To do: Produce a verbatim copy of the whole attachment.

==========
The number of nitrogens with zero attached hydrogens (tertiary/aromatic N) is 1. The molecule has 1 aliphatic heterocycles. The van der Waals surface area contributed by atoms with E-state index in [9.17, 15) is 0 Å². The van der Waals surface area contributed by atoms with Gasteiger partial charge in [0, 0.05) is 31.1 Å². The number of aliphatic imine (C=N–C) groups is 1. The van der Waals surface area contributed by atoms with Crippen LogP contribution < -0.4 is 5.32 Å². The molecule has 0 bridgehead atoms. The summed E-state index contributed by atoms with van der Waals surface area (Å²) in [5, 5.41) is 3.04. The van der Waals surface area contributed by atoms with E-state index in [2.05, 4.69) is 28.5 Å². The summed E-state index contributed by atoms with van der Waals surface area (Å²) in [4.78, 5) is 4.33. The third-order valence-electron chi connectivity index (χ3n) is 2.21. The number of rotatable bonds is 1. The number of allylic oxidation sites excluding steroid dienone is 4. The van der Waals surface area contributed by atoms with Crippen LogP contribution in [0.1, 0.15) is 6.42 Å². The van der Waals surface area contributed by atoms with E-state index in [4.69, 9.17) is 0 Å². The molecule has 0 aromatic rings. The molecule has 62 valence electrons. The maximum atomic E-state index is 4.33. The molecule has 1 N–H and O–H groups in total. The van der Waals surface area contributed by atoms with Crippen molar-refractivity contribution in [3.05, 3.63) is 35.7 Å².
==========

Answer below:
The number of nitrogens with zero attached hydrogens (tertiary/aromatic N) is 1. The molecule has 1 aliphatic heterocycles. The van der Waals surface area contributed by atoms with E-state index in [9.17, 15) is 0 Å². The van der Waals surface area contributed by atoms with Gasteiger partial charge in [0, 0.05) is 31.1 Å². The number of aliphatic imine (C=N–C) groups is 1. The van der Waals surface area contributed by atoms with Crippen LogP contribution < -0.4 is 5.32 Å². The molecule has 0 bridgehead atoms. The summed E-state index contributed by atoms with van der Waals surface area (Å²) in [5, 5.41) is 3.04. The van der Waals surface area contributed by atoms with E-state index in [2.05, 4.69) is 28.5 Å². The summed E-state index contributed by atoms with van der Waals surface area (Å²) in [4.78, 5) is 4.33. The third-order valence-electron chi connectivity index (χ3n) is 2.21. The number of rotatable bonds is 1. The number of allylic oxidation sites excluding steroid dienone is 4. The van der Waals surface area contributed by atoms with Crippen LogP contribution in [0.1, 0.15) is 6.42 Å². The van der Waals surface area contributed by atoms with E-state index in [4.69, 9.17) is 0 Å². The molecule has 0 aromatic rings. The molecule has 62 valence electrons. The maximum atomic E-state index is 4.33. The molecule has 1 N–H and O–H groups in total. The van der Waals surface area contributed by atoms with Crippen molar-refractivity contribution in [3.05, 3.63) is 35.7 Å².